Recruitment and retention have been notorious sore spots for rural hospitals, particularly through the pandemic. But what innovative solutions are available to combat this problem? This week we are talking with Laura Pemble, a Master of Health Administration candidate at University of South Florida and the Resident for the Center for Rural Health Leadership. Laura will discuss new research on staff retention and the benefits of executive coaching.
“The thing I'm most excited about is innovation and efforts on what we're going to do to improve recruiting and retention.”
Laura Pemble is currently pursuing her master’s in health administration at the University of South Florida. She has been working with the Center for Rural Health Leadership as a resident since May 2022. She also works for the ACHE WFC as a Programs intern. Following her graduation, she hopes to remain in the Tampa Bay Area and grow her career in healthcare management continuing to learn along the way.
Hospital CEO turnover has long been tracked by the American College of Healthcare Executives. But what about rural hospital-specific CEO turnover. This week we are talking with Raven Muse, a Master of Health Administration Student and intern for Rural Health Leadership Radio. Raven will discuss her research on rural hospital CEO turnover and the implications of this data.
“The need to have rural health-specific CEO turnover data is really important because of the implications it has on the community.”
Raven Muse is currently a candidate for the Master of Health Administration degree at the University of South Florida. She completed her undergraduate degree at Florida Agricultural and Mechanical University in Tallahassee Florida. While still being a new careerist, Raven has already developed a desire to better understand the avenue of rural healthcare and its leadership.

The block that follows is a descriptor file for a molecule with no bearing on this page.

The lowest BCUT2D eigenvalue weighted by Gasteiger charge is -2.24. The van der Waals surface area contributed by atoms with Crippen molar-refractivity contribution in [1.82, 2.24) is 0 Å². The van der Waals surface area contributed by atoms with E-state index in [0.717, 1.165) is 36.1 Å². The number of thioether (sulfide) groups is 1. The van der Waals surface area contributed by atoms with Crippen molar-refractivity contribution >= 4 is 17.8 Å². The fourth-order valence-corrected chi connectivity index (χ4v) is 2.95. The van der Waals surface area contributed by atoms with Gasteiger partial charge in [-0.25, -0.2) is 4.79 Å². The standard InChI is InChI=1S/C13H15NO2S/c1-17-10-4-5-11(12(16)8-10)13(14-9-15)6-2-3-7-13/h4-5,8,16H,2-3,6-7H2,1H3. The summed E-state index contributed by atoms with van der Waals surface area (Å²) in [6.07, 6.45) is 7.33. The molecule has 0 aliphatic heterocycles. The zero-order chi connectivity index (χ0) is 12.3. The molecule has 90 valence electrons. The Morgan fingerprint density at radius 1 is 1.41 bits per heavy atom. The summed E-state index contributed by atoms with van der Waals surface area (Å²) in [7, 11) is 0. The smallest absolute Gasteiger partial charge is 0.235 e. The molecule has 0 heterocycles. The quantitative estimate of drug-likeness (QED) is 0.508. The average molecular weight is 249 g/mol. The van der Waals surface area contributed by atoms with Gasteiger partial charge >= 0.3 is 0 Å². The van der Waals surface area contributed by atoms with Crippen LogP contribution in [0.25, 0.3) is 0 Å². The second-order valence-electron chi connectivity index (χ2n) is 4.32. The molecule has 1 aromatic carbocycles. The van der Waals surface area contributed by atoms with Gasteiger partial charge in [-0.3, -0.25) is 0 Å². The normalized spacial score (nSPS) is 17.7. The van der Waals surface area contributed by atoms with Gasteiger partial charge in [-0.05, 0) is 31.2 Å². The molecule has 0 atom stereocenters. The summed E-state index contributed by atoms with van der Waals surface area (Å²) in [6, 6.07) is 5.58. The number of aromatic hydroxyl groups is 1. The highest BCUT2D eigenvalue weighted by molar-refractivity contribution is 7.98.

She has experience in monitoring and observing rural healthcare leaders through her internship involvement with The Villages Regional Hospital. Exposure to this kind of health system along with her upbringing in the small rural city of Wildwood, Florida gave Raven the ambition to pursue further knowledge in all things rural healthcare-related. Moving forward, she hopes to be a vital part of the upstart of additional rural healthcare centers within Florida.
Gaps in collaboration exist between healthcare organizations and the communities they serve. How do we bridge that gap? With a Community Champion! This week we are talking with Selena McCord, the Community Program Manager for the National Rural Health Resource Center. Selena will be discussing how she incorporated community champions into rural communities through the delta program and how other leaders can implement similar programs.
“You may not have a community champion that's funded, but I can guarantee that there is somebody or someone in your community that's already doing a lot of the work of a community champion.”
Selena McCord joined the National Rural Health Resource Center in June 2018. As a Community Program Manager with the Center’s Delta Region Community Health Systems Development Program, Selena is responsible for providing leadership and directing community care coordination program goals. This involves managing the delivery of technical assistance (TA) services to support participating healthcare organizations (HCOs) and their communities in adopting best practices to improve health outcomes.